Thursday, 6 November 2008

What is good writing?

Here's the opening of a novel about a psychiatrist who is having a breakdown while trying to help his patients come to terms with their own problems:

Professor Martin Sturrock was feeling stressed enough already, even before the phone call from Simon telling him Aunt Jessica had died.
Is this good writing? Jenny Diski doesn't think so. It is the opening sentence of the new book by Alastair Campbell, who was once spin-doctor-in-chief to ex-prime minister Tony Blair. (I heard him speaking on Radio 4 this morning, by the way, in the wake of Barack Obama's election, talking about what it was like 'when Tony and I came to power' - but that's by the by). Campbell famously suffered from mental health problems himself, so he should know what he is talking about. But, as Diski says in her very entertaining critique of Campbells' novel in this week's London Review of Books,

suffering and even observation don’t necessarily make a person think and write with more subtlety . . . Subtlety may not be an essential quality in a self-help book, but it goes a long way to making a good novel.
Which is good advice for any writer, I think. Diski goes on to say,
The craft of fiction is not working out a plan that looks balanced on a spreadsheet and then clothing it with words. The trick about writing a good novel is to be a good writer.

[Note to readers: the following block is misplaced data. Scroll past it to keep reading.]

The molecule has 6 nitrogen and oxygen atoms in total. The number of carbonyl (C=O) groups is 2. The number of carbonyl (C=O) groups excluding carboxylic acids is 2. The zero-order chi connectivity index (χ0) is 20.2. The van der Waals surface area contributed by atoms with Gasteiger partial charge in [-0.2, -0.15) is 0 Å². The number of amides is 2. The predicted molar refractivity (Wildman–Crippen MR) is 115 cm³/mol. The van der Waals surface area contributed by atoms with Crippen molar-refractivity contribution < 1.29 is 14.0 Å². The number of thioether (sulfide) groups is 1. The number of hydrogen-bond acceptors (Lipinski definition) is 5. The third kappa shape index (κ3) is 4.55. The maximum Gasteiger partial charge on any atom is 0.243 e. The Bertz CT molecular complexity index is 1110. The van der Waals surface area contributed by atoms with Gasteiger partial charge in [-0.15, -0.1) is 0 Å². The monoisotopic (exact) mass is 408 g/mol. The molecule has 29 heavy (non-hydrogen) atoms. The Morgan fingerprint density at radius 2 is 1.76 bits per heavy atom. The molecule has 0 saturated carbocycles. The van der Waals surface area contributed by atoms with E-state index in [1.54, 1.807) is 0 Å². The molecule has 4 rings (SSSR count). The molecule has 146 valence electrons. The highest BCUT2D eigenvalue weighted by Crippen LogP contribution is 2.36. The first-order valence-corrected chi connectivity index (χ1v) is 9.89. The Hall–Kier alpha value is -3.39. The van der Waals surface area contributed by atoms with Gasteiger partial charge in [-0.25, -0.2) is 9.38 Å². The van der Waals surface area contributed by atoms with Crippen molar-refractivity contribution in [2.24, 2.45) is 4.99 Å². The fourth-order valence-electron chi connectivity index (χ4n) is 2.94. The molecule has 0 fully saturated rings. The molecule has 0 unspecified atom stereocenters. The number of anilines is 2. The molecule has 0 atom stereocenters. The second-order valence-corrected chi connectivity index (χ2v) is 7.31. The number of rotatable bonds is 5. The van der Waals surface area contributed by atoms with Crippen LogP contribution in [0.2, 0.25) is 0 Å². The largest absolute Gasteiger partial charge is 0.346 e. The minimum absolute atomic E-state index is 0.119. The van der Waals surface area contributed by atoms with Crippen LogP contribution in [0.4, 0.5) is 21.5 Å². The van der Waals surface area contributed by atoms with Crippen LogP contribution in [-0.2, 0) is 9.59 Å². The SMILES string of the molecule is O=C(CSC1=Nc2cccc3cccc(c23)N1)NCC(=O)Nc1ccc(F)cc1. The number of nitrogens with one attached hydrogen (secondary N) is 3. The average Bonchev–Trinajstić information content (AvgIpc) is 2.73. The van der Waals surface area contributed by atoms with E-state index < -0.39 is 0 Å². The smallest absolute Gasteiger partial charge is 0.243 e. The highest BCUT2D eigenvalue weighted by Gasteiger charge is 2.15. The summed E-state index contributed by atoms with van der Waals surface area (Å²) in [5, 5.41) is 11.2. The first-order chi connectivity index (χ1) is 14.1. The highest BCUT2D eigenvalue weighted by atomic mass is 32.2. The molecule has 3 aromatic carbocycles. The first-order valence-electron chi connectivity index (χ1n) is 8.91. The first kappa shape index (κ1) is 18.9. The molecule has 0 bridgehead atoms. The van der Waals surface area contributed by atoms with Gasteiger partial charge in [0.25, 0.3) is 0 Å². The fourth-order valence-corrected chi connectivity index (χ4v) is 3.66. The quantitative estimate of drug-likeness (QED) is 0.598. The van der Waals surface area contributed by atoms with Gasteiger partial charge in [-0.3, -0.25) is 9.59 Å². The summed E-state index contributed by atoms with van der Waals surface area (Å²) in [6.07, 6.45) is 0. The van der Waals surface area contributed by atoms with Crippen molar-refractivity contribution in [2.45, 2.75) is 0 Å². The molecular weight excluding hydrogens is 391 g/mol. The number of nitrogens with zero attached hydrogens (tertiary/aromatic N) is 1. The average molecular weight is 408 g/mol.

I think Sally Zigmond might agree with that sentiment.
I haven't read Alastair Campbell's book, so I wouldn't want to comment on whether the review is a fair assessment or not. But the article itself is a gem in terms of what constitutes good writing. You can read the full text here.

2 comments:

Kanani said...

From the first sentence alone, I'd say it's telling, not showing.
He's taken a short cut to showing us how he's stressed out. Is he thinking a million thoughts, is he sweating, is he writing and then not finishing things? Anyway, for a first sentence I'd say it's really weak.

Paul said...

Hi Kanani

The consensus of all the reviews of read of Alastair Campbell’s book appear to concur. Poor Alastair. To make matters worse, he has now been nominated for the Literary Review’s ‘Bad Sex Award’ for the worst written sex scene of the year. The scene in question apparently begins ‘He did not know where his penis was . . .’